among the tested membranes. For the same composite, the ionic conductivity at 60 ◦ C was higher than ◦ C. The PVA/40.5% ZIF-8 composite exhibited higher ionic conductivity than PVA/45.4% that at 30 Polymers 2018, 10, 102 8 of 17 ZIF-8. This trend was the combined result from alkali uptake, the polymer crystallinity [23] and chain conductivities thanthe the pure especially were the PVA/40.5% ZIF-8ZIF-8, membrane with the highest value phase mobility [24,56]. When PVAPVA, frameworks mixed with the continuous polymer among the tested membranes. For the same composite, the ionic conductivity at 60 °C was higher provided hydroxyl groups for ionic diffusion. Such a framework interacts with polymer chains to than that at 30 °C. The PVA/40.5% ZIF-8 composite exhibited higher ionic conductivity than interrupt polymerZIF-8. crystal and releasesresult more amorphous regions for KOH swelling and PVA/45.4% Thisformation trend was the combined from alkali uptake, the polymer crystallinity ion transfer, enhancing ionic conductivity. However, as the ZIF load is increased beyond a certain [23] and chain mobility [24,56]. When the PVA frameworks were mixed with ZIF-8, the continuous polymer phase provided hydroxyl groups for ionic diffusion. Such a framework interacts with threshold, the continuous polymer coverage could not be maintained and the membrane integrity was polymer chainsBased to interrupt crystal formation and areleases morestudy amorphous regions for adversely affected. on thepolymer findings in this work and previous [30], the threshold was KOH swelling and ion transfer, enhancing ionic conductivity. However, as the ZIF load is increased about 40 wt % by ZIF-8 weight, corresponding to 39.1% by volume. beyond a certain threshold, the continuous polymer coverage could not be maintained and the The alkaline stability of PVA and PVA/ZIF-8 composites was performed on the remaining membrane integrity was adversely affected. Based on the findings in this work and a previous study conductivity the PVA and 40 PVA/40.5% ZIF-8 membranes were immersed into 6 M KOH for [30], theafter threshold was about wt % by ZIF-8 weight, corresponding to 39.1% by volume. 24 and 168 h. Figure 4 shows the ionic conductivity of PVA and PVA/40.5% ZIF-8 membranes The alkaline stability of PVA and PVA/ZIF-8 composites was performed on the remaining conductivity after the PVA and PVA/40.5% ZIF-8 membranes were immersed into 6 M KOH for as a function of the immersion time. Both PVA and PVA/ZIF-8 membranes exhibited24 slightly and conductivity 168 h. Figure 4with showstime, the ionic conductivity PVAKOH and PVA/40.5% ZIF-8 as a[57] due decreased probably due toof less retained on themembranes membrane function of the immersion time. Both PVA and PVA/ZIF-8 membranes exhibited slightly decreased to dissolved polymer chains [23]. The conductivity of the pure PVA dropped 31.3% after 168 h. conductivity with time, probably due to less KOH retained on the membrane [57] due to dissolved However, the PVA/ZIF-8 membrane conductivity showed less31.3% decline duringthe the same polymer chains [23]. The conductivity of the pure PVA dropped after (14.1%) 168 h. However, lifespan.PVA/ZIF-8 The ZIF membrane nanoparticles could form a physical network structure in the PVA matrix, decreasing conductivity showed less decline (14.1%) during the same lifespan. The ZIF nanoparticles could form a physical network structure in the PVA[23]. matrix, decreasing dissolution in played dissolution in water and maintaining polymer crystallinity The ZIF nanoparticles water and maintaining polymer the crystallinity [23].chains The ZIFfrom nanoparticles played importantswelling role in an important role in preventing polymer unfolding byanconfined [50]. preventing the polymer chains from unfolding by confined swelling [50]. The stable structure The stable structure produced by the ZIF fillers may help KOH to remain around the polymer chains. produced by the ZIF fillers may help KOH to remain around the polymer chains.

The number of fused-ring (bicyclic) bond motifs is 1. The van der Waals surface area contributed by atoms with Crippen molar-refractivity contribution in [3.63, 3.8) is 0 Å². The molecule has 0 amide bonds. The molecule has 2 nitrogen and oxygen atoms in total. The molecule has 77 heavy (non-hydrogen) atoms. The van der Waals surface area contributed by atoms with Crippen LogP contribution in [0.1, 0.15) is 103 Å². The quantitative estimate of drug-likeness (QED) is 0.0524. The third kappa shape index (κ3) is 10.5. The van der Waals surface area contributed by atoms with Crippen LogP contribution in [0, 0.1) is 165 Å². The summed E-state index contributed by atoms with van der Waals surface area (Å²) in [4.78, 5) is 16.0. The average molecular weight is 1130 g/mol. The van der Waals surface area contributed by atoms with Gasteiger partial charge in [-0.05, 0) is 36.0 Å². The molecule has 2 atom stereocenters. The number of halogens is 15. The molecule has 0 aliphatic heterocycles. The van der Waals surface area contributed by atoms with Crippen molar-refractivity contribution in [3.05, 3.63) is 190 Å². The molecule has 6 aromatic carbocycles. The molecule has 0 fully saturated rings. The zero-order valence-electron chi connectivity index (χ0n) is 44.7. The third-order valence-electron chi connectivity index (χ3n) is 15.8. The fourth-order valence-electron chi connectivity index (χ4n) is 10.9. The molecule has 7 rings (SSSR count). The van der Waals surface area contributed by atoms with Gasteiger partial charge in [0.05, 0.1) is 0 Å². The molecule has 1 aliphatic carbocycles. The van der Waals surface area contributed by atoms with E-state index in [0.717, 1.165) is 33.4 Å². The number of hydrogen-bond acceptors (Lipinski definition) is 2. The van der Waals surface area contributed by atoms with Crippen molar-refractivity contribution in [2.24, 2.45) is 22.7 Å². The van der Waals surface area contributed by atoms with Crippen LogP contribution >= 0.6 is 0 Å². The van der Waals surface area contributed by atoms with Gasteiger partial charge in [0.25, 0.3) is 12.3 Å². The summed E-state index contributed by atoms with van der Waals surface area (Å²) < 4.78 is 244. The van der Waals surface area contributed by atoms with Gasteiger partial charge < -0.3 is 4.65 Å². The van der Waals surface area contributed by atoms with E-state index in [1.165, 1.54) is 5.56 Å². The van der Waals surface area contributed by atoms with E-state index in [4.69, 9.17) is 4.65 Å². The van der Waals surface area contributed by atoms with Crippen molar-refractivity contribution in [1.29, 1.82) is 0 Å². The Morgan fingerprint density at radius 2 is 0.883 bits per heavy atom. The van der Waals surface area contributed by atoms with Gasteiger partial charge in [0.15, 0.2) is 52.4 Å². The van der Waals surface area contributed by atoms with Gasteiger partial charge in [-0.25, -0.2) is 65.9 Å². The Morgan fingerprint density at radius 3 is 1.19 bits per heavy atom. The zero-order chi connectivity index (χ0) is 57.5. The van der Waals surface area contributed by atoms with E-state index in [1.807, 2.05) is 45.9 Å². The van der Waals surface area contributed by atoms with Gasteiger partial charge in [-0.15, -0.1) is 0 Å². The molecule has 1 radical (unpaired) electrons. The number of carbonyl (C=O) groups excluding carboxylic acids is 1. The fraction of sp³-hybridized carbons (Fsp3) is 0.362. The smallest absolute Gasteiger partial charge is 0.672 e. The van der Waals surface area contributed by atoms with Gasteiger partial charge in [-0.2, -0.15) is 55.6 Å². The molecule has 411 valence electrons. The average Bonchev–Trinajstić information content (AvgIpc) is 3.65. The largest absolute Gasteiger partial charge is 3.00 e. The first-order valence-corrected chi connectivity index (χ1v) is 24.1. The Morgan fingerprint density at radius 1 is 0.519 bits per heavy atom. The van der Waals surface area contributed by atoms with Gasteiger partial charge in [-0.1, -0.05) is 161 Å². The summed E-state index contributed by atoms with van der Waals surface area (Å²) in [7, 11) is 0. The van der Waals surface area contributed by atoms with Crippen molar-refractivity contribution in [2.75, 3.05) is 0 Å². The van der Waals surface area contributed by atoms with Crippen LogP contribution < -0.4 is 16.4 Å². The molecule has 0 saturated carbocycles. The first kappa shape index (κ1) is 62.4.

Figure 4. Alkaline stability presented PVA PVA/40.5% ZIF-8 membranes as Figure 4. Alkaline stability presentedin inconductivity conductivity ofof PVA andand PVA/40.5% ZIF-8 membranes as a function of time. a function of time. 3.3. Methanol Permeability through KOH-Doped Membranes